We live in the land where the cassowary (basically a living dinosaur) and the platypus (at least three animals mushed together) exist in harmony. Heaps of weird and adorable critters cute enough to rival any introduced species squatting in our national parks and backyards. Do you know what a bandicoot is? Have you seen a baby emu before? Well, you’re about to.

As always the saying goes “look but don’t touch”, keep a safe distance from all wildlife and definitely help keep wildlife wild #DontFeedIt.

  • 1/8

    More like bandicutes

    A baby Bandicoot. Photo: WIRES

    Part fox, part dog, part rabbit or part possum? They might look like a combination of common introduced species but long-nosed bandicoots are original: the real native deal. These little guys, and their cousins the endangered southern brown bandicoot, used to be a mainstay of Sydney’s backyards, but now they’re mostly found in Ku-ring-gai Chase National Park, Garigal National Park. Beowa National Park and Nadgee Nature Reserve on the South Coast.

    The Saving our Species program is monitoring the small population of southern brown bandicoots remaining in NSW and managing threats like cats and foxes to ensure there’s a future for these animals for years to come.

    Did you know: They’re super shy, but if you want to find a bandicoot, listen out for a “whuff, whuff” noise they make when irritated, a high-pitched bird-like noise they use to find each other, and a “chuff, chuff” with a high squeal when alarmed.

  • 2/8


    Juvenile common wombat. Photo: © Simone Cottrell
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    They might have four legs but even baby wombats need to find their feet. [Squeal]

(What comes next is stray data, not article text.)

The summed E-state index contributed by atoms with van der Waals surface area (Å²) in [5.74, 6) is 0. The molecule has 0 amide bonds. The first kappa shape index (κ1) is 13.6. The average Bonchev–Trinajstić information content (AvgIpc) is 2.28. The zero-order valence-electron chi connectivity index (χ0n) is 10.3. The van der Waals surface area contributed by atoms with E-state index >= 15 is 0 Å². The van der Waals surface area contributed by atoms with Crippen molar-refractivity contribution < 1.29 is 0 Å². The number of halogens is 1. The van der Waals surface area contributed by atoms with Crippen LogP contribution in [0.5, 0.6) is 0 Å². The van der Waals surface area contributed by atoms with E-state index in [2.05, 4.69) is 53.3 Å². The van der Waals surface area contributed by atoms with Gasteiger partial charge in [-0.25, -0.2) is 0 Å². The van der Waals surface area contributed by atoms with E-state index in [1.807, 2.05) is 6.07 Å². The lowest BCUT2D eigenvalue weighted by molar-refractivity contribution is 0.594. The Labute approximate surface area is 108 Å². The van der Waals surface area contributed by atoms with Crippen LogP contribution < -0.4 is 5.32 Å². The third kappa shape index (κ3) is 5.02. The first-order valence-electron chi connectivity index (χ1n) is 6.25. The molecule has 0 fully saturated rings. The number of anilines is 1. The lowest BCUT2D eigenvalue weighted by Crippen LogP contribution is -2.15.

© Simone Cottrell

    You’re probably aware of the wombat’s reputation as a furry battering ram … but looking at this adooorable joey, how could that be true?! From this teeny size, this little one could grow to be a 26kg loaf with a big brown nose and coarse, bushy hair. Contrary to the myth they’ll bulldoze you while you’re on a bushwalk, they’re actually not particularly dangerous, preferring a secluded life in and around their burrow.  

    Did you know: Wombats can run as fast as Olympic gold medalist Usain Bolt, at 40km/h – but only for a very short distance! Their pouch faces backwards so their young are protected from dirt and debris when they’re on the move.

  • 3/8

    CatDog aka the Spotted-Tailed Quoll

    A spotted-tailed quoll
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    Easy, tiger.

    Thungutti campground

    New England National Park

    Jim Evans

    -30.50087, 152.38879

    Find yourself at the eternal impasse of cat or dog? Get this: there’s a species in Australia (the Dasyuridae family) that will quench any preference on the canine-feline spectrum. Famous family members include Looney Tunes fave the Tasmanian devil, and the lesser-known quoll, Australia’s answer to the cat. But these spotty guys aren’t about to sleep curled up on your bed all day: they hunt gliders, possums and bandicoots, making them the only critter on the list that will actually take out their competition. Brutal.

    Although they’re fierce hunters, the spotted-tailed quoll is actually under threat in NSW, due in part to habitat loss and competition with introduced predators, like cats and foxes. Saving our Species is leading ground-breaking research and monitoring to give scientists an insight into the mysterious world of spotted-tailed quolls in NSW. There’s lots to learn about these animals and the more we know and understand how they live, the better chance we have of conserving them in the wild.

  • 4/8

    Prickly in body, not in attitude

    Short-beaked echinda on the Haycock Point to Barmouth Beach walking track. Photo: John Yurasek/DPIE
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    How to blend into the background.

    Haycock Point to Barmouth Beach walking track

    Beowa National Park

    John Yurasek/DPIE